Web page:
— Get plenty of sleep. Research has shown that the skin regenerates itself between the hours of 1 AM and 3AM, and the lack of sleep during those hours can trigger the kind of stress that causes your skin to look dull, puffy, tired or sallow. So, counting sheep and catching some ZZZZs is definitely one of the best beauty remedies out there.

— It has been documented in many health publications that high levels of stress can increase free radical production within the human body. These molecules eventually attack the healthy cells of our bodies, and will create extreme damage to our systems, which then increases our risk of pre-mature aging, certain diseases, and possibly cancer. Incorporating activities that help reduce your levels of stress like, meditation, yoga or walking, is your best bet to avoid a wrinkle or two in the long run.

— Exercise on a regular basis. Aerobic activity, like walking, will keep you in tiptop shape — mentally and physically. Exercise is great for maintaining the health of the skin by increasing circulation, which delivers the vital nutrients necessary for a healthy, clear and youthful complexion.

Your skin is your largest organ of your body — which must last a lifetime. We tend to take the health of our complexion for granted, and we assume that it will always bounce back into balance. Prevention is the key. It is never too late to take better care of your skin, so start today, and reap the benefits tomorrow. Try to not go full force initially, take baby steps, and try to achieve success a little bit at a time. By following this approach, you will be much more compliant with any lifestyle change, and you will see it was well worth the time and effort.

http://www.pioneerthinking.com/lmc-aging.html

Author: Laura M. Cummins, Esthetician, has been actively involved within the beauty industry for the past eighteen years. Truly passionate for this grand industry, her experience includes; Spa Educator for two established International Skin Care companies, plus Spa Director for luxury day spas in the Philadelphia and New Jersey area. Ms. Cummins is a television and radio spokesperson for the beauty industry, and enjoys speaking and writing on various skin care topics to help educate the general public on how to maintain their natural beauty.

Is Medical Hypnosis Effective?

Published April 11, 2012 / The Wall Street Journal

[custom_frame_left shadow=”on”][/custom_frame_left] On the mornings she undergoes chemotherapy, Jeanne Safer hypnotizes herself en route in the taxi.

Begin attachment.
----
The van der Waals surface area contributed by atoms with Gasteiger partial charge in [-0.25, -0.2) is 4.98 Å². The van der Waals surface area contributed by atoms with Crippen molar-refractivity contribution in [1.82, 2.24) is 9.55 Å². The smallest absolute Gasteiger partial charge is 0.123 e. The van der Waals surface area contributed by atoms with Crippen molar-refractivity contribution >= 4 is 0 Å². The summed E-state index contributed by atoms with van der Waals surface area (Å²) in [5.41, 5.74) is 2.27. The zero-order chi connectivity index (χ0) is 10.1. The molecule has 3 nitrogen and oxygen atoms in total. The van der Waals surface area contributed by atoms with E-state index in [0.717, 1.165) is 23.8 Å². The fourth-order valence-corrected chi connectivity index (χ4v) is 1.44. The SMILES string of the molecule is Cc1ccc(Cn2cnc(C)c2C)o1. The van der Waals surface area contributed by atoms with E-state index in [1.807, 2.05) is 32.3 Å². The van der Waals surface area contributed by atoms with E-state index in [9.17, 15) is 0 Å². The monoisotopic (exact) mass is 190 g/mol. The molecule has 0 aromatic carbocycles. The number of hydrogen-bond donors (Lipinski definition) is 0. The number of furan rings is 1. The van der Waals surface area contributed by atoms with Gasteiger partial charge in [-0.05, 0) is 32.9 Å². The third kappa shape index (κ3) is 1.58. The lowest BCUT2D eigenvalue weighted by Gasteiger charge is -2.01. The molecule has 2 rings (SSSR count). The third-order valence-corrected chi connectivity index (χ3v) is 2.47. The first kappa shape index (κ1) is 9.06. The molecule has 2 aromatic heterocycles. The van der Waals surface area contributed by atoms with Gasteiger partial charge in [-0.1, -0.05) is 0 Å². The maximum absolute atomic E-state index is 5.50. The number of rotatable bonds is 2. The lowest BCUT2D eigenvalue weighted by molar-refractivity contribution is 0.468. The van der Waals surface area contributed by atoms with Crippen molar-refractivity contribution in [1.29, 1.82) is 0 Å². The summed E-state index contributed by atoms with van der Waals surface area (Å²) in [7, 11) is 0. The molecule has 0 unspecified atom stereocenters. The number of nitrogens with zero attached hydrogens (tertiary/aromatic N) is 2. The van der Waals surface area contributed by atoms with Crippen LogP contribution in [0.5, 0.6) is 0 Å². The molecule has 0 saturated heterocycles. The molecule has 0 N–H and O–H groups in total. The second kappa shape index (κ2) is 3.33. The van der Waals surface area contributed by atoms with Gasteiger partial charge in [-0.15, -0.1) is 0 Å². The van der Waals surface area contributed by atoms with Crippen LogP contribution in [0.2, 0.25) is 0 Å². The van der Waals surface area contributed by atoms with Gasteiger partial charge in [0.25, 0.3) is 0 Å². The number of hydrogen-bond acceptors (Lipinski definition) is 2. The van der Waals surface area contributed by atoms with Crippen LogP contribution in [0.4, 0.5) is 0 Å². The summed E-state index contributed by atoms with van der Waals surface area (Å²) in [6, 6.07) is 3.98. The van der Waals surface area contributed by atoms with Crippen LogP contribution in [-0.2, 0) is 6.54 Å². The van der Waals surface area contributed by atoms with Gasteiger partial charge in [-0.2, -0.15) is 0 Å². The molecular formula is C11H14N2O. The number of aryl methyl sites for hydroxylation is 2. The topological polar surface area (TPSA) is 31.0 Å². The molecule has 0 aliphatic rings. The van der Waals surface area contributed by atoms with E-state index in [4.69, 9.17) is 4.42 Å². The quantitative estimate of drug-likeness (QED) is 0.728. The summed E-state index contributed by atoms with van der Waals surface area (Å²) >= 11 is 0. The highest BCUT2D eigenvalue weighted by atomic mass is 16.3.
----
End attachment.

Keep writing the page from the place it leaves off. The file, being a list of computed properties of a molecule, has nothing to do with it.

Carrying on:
She starts by closing her eyes, then rolling them up to the top of her head and down, all the while breathing deeply. “As I’m doing that, I’m saying to myself, ‘This is a procedure that will save my life. I’m not going to fight it. I’m going to make it as easy on my body as possible,’ ” she said.

Safer, a New York psychologist who has a rare but curable form of leukemia, started out as a skeptic, but found that hypnosis helped put her at ease before biopsies, MRIs and several surgeries. She now uses it with some of her patients as well. “It’s an excellent self-management technique,” she said. “It gives me a feeling of mastery, a sense that I am participating in my own care rather than just being passive.”

Hypnosis has been the subject of fascination, intrigue and ridicule for centuries. Now, researchers are getting closer to understanding why and how it can work. The mechanism may be similar to the placebo effect—in which patients’ expectations play a major role in how they feel. Hypnosis, in turn, can help patients adjust those expectations to minimize pain, fear and disability.

The image of a stage hypnotist swinging a stopwatch and commanding a volunteer to squawk like a chicken has led to misunderstandings, experts say. Real hypnosis for therapeutic purposes gives subjects more control over their minds and bodies, not less.

“We can teach people how to manage pain and anxiety, ” said Dr. David Spiegel, a psychiatrist and director of the Center for Health and Stress at Stanford University who has studied hypnosis for 40 years. “There’s been this mistake in medicine that if you have a certain amount of tissue damage, you should feel this amount of pain. But many things can alter how much pain you feel.”

Indeed, scientific evidence is mounting that hypnosis can be effective in a variety of medical situations, from easing migraine headaches to lowering blood pressure, controlling asthma attacks, minimizing hot flashes and diminishing side effects from chemotherapy.

Last week, two studies from Sweden found that one hour a week of hypnotherapy for 12 weeks eased symptoms of irritable-bowel syndrome in 40 percent of patients (compared with 12 percent in a control group) and that the positive effects can last as long as seven years.

Such scientific findings still catch skeptics by surprise—in part because many claims haven’t been carefully studied. “Hypnosis is like a good kid with a bad reputation. Everybody is interested, but in the back of their minds, they’re thinking of Bela Lugosi,” said Dr. Guy Montgomery, director of the Integrative Behavioral Medicine program at Mount Sinai Medical Center in New York who has led many of the studies. “It’s not mind control. We can’t make somebody rob a bank,” he says.